Friday, June 26, 2015

Penultimate Miracles

So, welcome to church.  The gospel story for today is one that is a staple of Sunday School teachers everywhere – as well it should be.  Here in this section of Mark, Jesus is going around the towns healing people, and we get a more detailed view into two of those miraculous healings. 

Jesus is now back on the other side of the lake, back from where we were last week, back among the Jewish people, who practiced religion and observed social custom as Jesus and his disciples were accustomed to.  Now in this culture, the synagogue leaders were pretty top notch in both the religious system and the culture at large.  They had power and prestige and in many ways ran the show in some of these smaller hinterland Jewish towns.  So for one of them to come up and thrown himself at Jesus’ feet and beg Jesus to heal his daughter…it’s a huge act of humility.  It’s those fervent prayers you all know of, because you have prayed them yourselves – “Jesus, I don’t know where else to turn, I need you – now!”

And as Jesus sets off to do as the man asked, to visit and heal this little girl, He is surrounded by hordes of followers, people pressing in on all sides.  Everyone wants a piece of this miracle man, the man who says such strange, intriguing, hopeful things, the man who casts out demons and heals people of their diseases.  So naturally, everyone wants in on the action…they want they and their loved ones to be healed, or at the very least, they want to see these miracles happen.  They want to front row seats to the biggest shows of the season! 
 
And in this crowd is a woman who has had a sickness for 12 years now.  She’s had some sort of bleeding problem – perhaps what we might diagnose as endometriosis today – that has kept her physically ill, to be sure, but which has also relegated her to the margins of society, unable to enter the religious holy places, cast out from interacting with friends and family, eeew, the kind of person you tell your small children to hold your hand and walk way on the other side of the street from.
 
She’s breaking all the rules by being here, but there’s something about this man, something that tells her if she can get close enough to touch Him, maybe even just touch the hem of his cloak, she might finally be healed…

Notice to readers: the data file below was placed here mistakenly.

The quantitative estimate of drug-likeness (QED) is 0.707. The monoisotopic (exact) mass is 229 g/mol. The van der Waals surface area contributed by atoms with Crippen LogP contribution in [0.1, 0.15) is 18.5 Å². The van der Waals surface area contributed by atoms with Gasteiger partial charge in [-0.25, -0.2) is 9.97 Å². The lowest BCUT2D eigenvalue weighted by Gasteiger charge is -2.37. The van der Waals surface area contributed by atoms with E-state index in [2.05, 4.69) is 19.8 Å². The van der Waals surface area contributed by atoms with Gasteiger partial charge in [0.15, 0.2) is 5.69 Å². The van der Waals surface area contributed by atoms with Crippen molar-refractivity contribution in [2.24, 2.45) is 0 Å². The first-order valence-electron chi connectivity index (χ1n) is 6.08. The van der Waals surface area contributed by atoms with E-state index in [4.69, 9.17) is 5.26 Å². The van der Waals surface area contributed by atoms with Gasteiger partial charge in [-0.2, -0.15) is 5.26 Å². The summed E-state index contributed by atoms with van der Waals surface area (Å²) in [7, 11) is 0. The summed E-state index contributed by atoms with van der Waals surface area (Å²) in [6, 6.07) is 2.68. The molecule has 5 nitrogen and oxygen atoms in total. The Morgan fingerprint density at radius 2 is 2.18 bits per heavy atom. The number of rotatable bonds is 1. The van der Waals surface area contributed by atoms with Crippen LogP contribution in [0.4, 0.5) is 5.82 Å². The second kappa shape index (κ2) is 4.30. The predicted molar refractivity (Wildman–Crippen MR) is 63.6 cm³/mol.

But Jesus is no dummy.  This is no ordinary man who you might bump up against in a crowd and he doesn’t really notice because, as the disciples point out, there’s like a thousand people here, everyone’s bumping up against you.  No, this man is God…and when the power of God meets the humble faith of a hurting person, He can’t help but notice, and He can’t help but respond.  As she falls at his feet, confessing the whole thing – how she just wanted to get close to him, and then, when she finally did, well she’s sorry, she knows she’s made Him unclean now, but…she just felt something, and now…all of a sudden... “Yes, I know, go in peace,” Jesus says.  “Your faith has healed you, go and be free of your suffering.”

And he continues on toward Jairus’ house, the synagogue leader, to see about his daughter.  But before he can get his cloak restraightened and his entourage of disciples moving in the right direction, some of Jairus’ associates come up to say, “Don’t bother, it’s too late, she’s already died.”  But Jesus still wants to go.  “Don’t be afraid, Jairus.  Just believe.”  So they set out for the house, and when they get there, Jesus says, “It’s okay, she’s only sleeping.”  He takes the disciples and the girl’s parents, goes into her bedroom, takes her by the hand, and says, “C’mon little girl, get up!”  Immediately, miraculously, she wakes up, climbs out of bed, and begins to walk around the room.  Not like someone who has been gravely ill, but like someone who’s been taking a quick power nap and could really use a snack now.  And Jesus sends her on her way, giving strict orders to the adults there Not. To. Tell. Anyone.